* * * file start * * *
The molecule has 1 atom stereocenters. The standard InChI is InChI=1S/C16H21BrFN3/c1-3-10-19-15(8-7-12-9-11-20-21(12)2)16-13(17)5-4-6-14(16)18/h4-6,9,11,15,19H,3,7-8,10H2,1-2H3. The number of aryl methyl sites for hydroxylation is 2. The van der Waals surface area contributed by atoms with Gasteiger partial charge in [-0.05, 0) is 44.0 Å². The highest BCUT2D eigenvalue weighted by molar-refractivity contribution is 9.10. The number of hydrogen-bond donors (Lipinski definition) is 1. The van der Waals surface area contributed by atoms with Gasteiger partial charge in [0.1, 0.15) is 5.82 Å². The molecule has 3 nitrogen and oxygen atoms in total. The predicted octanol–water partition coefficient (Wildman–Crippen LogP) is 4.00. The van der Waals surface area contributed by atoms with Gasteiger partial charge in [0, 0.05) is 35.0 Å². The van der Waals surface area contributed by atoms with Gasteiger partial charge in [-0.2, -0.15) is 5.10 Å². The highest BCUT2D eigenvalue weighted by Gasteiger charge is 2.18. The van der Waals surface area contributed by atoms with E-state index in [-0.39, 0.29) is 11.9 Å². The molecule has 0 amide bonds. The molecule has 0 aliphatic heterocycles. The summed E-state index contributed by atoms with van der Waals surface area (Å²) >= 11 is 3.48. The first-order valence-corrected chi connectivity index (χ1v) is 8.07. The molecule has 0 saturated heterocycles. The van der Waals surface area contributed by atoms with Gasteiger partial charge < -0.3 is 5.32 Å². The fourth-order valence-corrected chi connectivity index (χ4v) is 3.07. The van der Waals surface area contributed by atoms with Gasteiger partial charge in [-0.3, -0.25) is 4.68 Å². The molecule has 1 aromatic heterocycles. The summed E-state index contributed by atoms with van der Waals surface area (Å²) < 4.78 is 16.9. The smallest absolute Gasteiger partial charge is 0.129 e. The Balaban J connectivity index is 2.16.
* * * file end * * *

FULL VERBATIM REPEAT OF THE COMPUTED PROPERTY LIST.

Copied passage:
The molecule has 1 atom stereocenters. The standard InChI is InChI=1S/C16H21BrFN3/c1-3-10-19-15(8-7-12-9-11-20-21(12)2)16-13(17)5-4-6-14(16)18/h4-6,9,11,15,19H,3,7-8,10H2,1-2H3. The number of aryl methyl sites for hydroxylation is 2. The van der Waals surface area contributed by atoms with Gasteiger partial charge in [-0.05, 0) is 44.0 Å². The highest BCUT2D eigenvalue weighted by molar-refractivity contribution is 9.10. The number of hydrogen-bond donors (Lipinski definition) is 1. The van der Waals surface area contributed by atoms with Gasteiger partial charge in [0.1, 0.15) is 5.82 Å². The molecule has 3 nitrogen and oxygen atoms in total. The predicted octanol–water partition coefficient (Wildman–Crippen LogP) is 4.00. The van der Waals surface area contributed by atoms with Gasteiger partial charge in [0, 0.05) is 35.0 Å². The van der Waals surface area contributed by atoms with Gasteiger partial charge in [-0.2, -0.15) is 5.10 Å². The highest BCUT2D eigenvalue weighted by Gasteiger charge is 2.18. The van der Waals surface area contributed by atoms with E-state index in [-0.39, 0.29) is 11.9 Å². The molecule has 0 amide bonds. The molecule has 0 aliphatic heterocycles. The summed E-state index contributed by atoms with van der Waals surface area (Å²) >= 11 is 3.48. The first-order valence-corrected chi connectivity index (χ1v) is 8.07. The molecule has 0 saturated heterocycles. The van der Waals surface area contributed by atoms with Gasteiger partial charge < -0.3 is 5.32 Å². The fourth-order valence-corrected chi connectivity index (χ4v) is 3.07. The van der Waals surface area contributed by atoms with Gasteiger partial charge in [-0.3, -0.25) is 4.68 Å². The molecule has 1 aromatic heterocycles. The summed E-state index contributed by atoms with van der Waals surface area (Å²) < 4.78 is 16.9. The smallest absolute Gasteiger partial charge is 0.129 e. The Balaban J connectivity index is 2.16.